British broadcaster ITV faces a bill of £18 million for the phone-in problems that have severely damaged its brand. That is before a possible fine and even a police investigation. The company has suspended text and interactive television voting and is offering refunds to viewers whose premium rate calls to vote and enter prize competitions were not counted. Senior executives are still holding on to their posts, but some positions seem increasingly untenable.
ITV published the findings of a review of its use of PRS or premium rate services on the day that the BBC announced plans to save money through redundancies and selling off buildings. This has led to suggestions that it was a good day to bury bad news, an idea refuted by ITV, although they have had the results of the report available for some time.
The accountants reviewed more than sixty series and identified serious editorial and technical issues on a number of occasions, affecting several series of prime time Saturday night programmes.
Although the report itself has not yet been published, it appears that programme producers did not always take viewer votes into account, either because of technical issues that meant not all premium rate phone calls were counted in time, or because they simply imposed their own editorial decisions.
Deloitte concluded that programme producers, staff and supporting companies “did not always recognise or respect the impact of editorial actions on the integrity of interactive elements”. There was a “lack of agreed and consistently applied procedures, controls and ways of working between the many parties involved in the process” and supporting technology, mainly provided by third-party suppliers, was “lacking the reliability and resilience consistently to deliver the required level of service”.
Executive chairman Michael Grade said the Deloitte report made for “deeply uncomfortable reading”. He said the “fundamental failure was in not recognising the impact of PRS on existing editorial processes.”
“While the Company saw interactivity as attractive to viewers and PRS revenues as valuable additional revenue, it missed the fact that with it came obligations as well as opportunities,” he continued. “It was not understood that when the audience is invited to make choices within programmes, the producer is effectively ceding part of his or her sovereignty over editorial decisions.”
“In all cases individuals were motivated by their professional instinct to produce the best show, but they failed to understand that this could come at the expense of keeping faith with participating viewers.”
The chief executive, who has said he has a “zero tolerance” position on such matters, said he did not intend “to take a couple of token scalps in expiation”. However, he added that there would be no excuses in the future and that “the consequences will be severe”.
So far there have been no resignations from the senior executives ultimately responsible for the premium rate revenues, some of whom are understood to have received annual bonuses directly related to the profitability of such services.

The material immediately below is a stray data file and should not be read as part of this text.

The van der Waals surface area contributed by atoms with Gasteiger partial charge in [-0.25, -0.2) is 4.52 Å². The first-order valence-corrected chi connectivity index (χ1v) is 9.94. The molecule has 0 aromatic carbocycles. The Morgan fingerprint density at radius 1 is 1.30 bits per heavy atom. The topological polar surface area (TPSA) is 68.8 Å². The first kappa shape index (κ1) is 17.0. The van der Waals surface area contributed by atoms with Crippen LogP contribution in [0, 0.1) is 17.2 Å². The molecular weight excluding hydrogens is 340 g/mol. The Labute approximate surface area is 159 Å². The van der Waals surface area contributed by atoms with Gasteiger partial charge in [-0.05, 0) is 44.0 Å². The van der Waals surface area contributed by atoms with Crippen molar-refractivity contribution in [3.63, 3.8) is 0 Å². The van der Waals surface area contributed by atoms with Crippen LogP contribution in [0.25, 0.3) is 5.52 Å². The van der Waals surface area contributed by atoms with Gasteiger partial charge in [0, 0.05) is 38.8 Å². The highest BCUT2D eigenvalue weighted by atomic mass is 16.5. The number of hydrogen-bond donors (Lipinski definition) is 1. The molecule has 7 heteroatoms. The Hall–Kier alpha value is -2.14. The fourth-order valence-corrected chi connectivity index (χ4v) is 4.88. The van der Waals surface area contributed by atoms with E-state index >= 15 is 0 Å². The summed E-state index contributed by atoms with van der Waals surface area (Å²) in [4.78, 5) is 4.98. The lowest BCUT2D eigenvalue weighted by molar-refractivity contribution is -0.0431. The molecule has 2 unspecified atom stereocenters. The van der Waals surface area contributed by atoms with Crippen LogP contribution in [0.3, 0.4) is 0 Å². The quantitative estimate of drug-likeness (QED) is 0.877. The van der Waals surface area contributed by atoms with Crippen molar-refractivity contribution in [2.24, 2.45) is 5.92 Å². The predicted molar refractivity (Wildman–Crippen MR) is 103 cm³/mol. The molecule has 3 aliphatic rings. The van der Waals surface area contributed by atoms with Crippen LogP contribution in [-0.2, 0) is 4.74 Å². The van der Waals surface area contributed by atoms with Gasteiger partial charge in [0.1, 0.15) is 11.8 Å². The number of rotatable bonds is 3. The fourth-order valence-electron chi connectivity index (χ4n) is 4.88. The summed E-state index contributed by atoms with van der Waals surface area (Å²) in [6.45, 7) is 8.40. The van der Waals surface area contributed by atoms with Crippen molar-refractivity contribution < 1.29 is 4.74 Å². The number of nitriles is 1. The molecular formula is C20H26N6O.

Paul Corley, the managing director of GMTV, in which ITV is the main shareholder, resigned in July, as did the head of competitions. The breakfast broadcaster subsequently received a £2 million fine from Ofcom for the “widespread and systematic deception of millions of viewers”. The company still faces the possibility of a criminal investigation by the Serious Fraud Office.
Ofcom has yet to rule on the phone-in problems associated with programmes on ITV, with the prospect of a further significant fine if it is found in breach of broadcasting codes. The broadcaster could still face criminal charges.
Some are surprised that the issue has not prompted any dismissals or resignations. “I think this is fraud,” said John Whittingdale MP, the chairman of the Commons Media select committee. “At the least, I would expect Ofcom to levy a fine reflecting the gravity of the offence. Most people would expect someone senior to lose their job.”
ITV has offered to reimburse the cost of the calls involved, estimated to be about £7.8 million, and to donate to charity any unclaimed amount.
In the mean time, ITV has announced the immediate suspension of all text and red button voting in live programmes, although it will continue to use them for non time-critical competitions and other interactivity. The broadcaster says it will only reconsider the position when the network and platform operators can provide appropriate systems to ensure the delivery of votes in a timely fashion.
ITV is planning to bring telephony service provision in-house of programmes made by its own production company, with the aim to extend this to all the programmes it broadcasts. It is working with BT to develop a solution to manage interactive service provision in house, reducing its dependency of third-party providers.
The broadcaster is also introducing training programmes to ensure that “employees are aware of their responsibilities in respect of the operation of interactive services and its integration into programme making.” Its compliance processes will be strengthened by the addition of a dedicated Interactive Governance team.
Under executive chairman Michael Grade, who joined ITV from the BBC, the commercial broadcast has acted quickly to address the lack of control around premium rate participation programming. The damage to its reputation is probably significantly more than the direct cost to its bottom line. It is difficult to see how those directly responsible over the period will hold on to their jobs, but the commitment to put proper processes and infrastructure in place is an essential step to restoring viewer confidence in votes and competitions.
Details of the programmes involved are published on the ITV web site at www.itv.com/competitions. Affected viewers can register a claim for the cost of relevant calls online or by calling freephone number 0800 028 0180.